Don’t Got Milk? Throw a Baseball!

bonesI knew baseball was great sport, but I didn’t realize the benefit you get from throwing the ball around.  In a recent article on, Bianca Nogrady wrote how Exercise during youth builds strong bones for life.

She refers to a study by a team of researchers with members from the U.S. and Australia that found that people who exercise when young tend to increase the size and strength of their bones, which appears to make for lifelong benefits. In their paper published in Proceedings of the National Academy of Sciences, the team describes how they studied the bones in the arms of professional baseball players over the course of their lives and how their activities impacted bone size and strength.

Not only can exercise cause muscles to grow bigger and leaner, now it appears it offers similar benefits for bones as well.  In this new study, the research team enlisted the assistance of 103 professional baseball players to learn more about the impact of exercise on bones.  The researchers found that the ball players had up to twice the bone strength in their throwing arms as in their non-throwing arm (as measured by bone size and density).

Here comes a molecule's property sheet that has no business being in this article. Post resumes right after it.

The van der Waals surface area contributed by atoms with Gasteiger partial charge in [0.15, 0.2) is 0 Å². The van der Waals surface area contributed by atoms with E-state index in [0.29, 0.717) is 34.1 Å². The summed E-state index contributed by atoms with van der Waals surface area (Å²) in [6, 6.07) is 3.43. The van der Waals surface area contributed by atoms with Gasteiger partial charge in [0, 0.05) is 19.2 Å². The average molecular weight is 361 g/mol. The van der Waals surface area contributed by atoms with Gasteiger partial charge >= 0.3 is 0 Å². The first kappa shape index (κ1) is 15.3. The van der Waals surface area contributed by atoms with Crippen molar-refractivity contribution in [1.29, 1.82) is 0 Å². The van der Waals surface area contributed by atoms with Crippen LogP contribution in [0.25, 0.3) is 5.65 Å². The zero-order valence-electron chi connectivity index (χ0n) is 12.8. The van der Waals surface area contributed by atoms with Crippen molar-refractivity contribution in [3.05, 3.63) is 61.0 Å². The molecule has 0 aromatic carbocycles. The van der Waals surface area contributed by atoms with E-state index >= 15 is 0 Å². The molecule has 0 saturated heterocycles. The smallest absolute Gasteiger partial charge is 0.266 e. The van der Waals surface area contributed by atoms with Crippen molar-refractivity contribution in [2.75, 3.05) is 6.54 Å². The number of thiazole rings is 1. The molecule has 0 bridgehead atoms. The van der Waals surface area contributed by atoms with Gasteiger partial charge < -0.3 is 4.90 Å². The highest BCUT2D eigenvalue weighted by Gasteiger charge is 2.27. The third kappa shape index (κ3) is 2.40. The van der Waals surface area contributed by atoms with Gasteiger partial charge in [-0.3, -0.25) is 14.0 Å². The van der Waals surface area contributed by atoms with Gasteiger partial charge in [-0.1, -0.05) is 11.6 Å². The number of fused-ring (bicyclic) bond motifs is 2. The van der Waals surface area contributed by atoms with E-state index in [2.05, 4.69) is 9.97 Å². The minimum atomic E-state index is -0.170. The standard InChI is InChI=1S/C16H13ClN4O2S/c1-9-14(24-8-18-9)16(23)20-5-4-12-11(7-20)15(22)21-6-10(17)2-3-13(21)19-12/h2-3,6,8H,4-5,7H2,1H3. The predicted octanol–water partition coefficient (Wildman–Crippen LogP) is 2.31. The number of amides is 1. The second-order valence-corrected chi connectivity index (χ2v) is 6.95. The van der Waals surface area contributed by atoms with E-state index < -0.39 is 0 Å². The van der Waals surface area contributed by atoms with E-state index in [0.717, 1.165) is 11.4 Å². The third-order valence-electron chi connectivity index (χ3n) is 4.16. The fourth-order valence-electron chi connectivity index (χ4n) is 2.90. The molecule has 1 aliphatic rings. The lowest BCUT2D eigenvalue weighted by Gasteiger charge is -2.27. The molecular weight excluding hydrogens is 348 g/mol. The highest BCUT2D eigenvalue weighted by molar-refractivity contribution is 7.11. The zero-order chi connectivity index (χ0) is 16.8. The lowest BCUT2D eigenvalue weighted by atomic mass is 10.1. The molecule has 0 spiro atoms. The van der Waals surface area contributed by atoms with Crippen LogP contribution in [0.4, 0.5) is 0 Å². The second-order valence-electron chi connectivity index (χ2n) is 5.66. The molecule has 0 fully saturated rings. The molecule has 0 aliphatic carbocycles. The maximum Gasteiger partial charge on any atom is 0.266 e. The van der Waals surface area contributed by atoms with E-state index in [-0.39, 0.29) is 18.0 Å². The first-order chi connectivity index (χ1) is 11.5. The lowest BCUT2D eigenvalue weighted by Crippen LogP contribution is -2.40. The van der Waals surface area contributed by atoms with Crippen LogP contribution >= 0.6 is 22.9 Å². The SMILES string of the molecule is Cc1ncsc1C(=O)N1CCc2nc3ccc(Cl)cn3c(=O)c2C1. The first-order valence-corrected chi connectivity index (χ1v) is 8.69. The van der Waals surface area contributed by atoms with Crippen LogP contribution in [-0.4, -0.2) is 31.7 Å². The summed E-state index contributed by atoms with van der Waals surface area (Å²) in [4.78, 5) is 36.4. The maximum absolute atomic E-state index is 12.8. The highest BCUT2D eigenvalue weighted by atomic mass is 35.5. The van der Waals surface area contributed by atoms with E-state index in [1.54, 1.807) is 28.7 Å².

Researchers also found that even decades after players had stopped playing baseball, the cross-sectional size of the bone — which is a key determinant of bone strength — was largely preserved.

Baseball players were used in the research because when they throw a fast ball, the muscles in the upper part of the arm twist and therefore twist the bone.  The CT imaging used in the study showed that over time, that twisting motion causes the outer surface of the bone to increase in size.

The findings have implications for current advice on how to preserve bone strength throughout life, suggesting that it’s more important to focus on activities that increase bone size such as strength training.  They found that even former players in their nineties, who hadn’t thrown a ball in fifty years, still retained more than half of the throwing-related increase in bone size — around the same amount as those who continued playing — and around one-third of the benefits in bone torsional strength.  Players who continued to throw kept the same amount of bone size, but also preserved more of the bone strength.

Keep throwing Lefty, maybe try throwing right-handed too…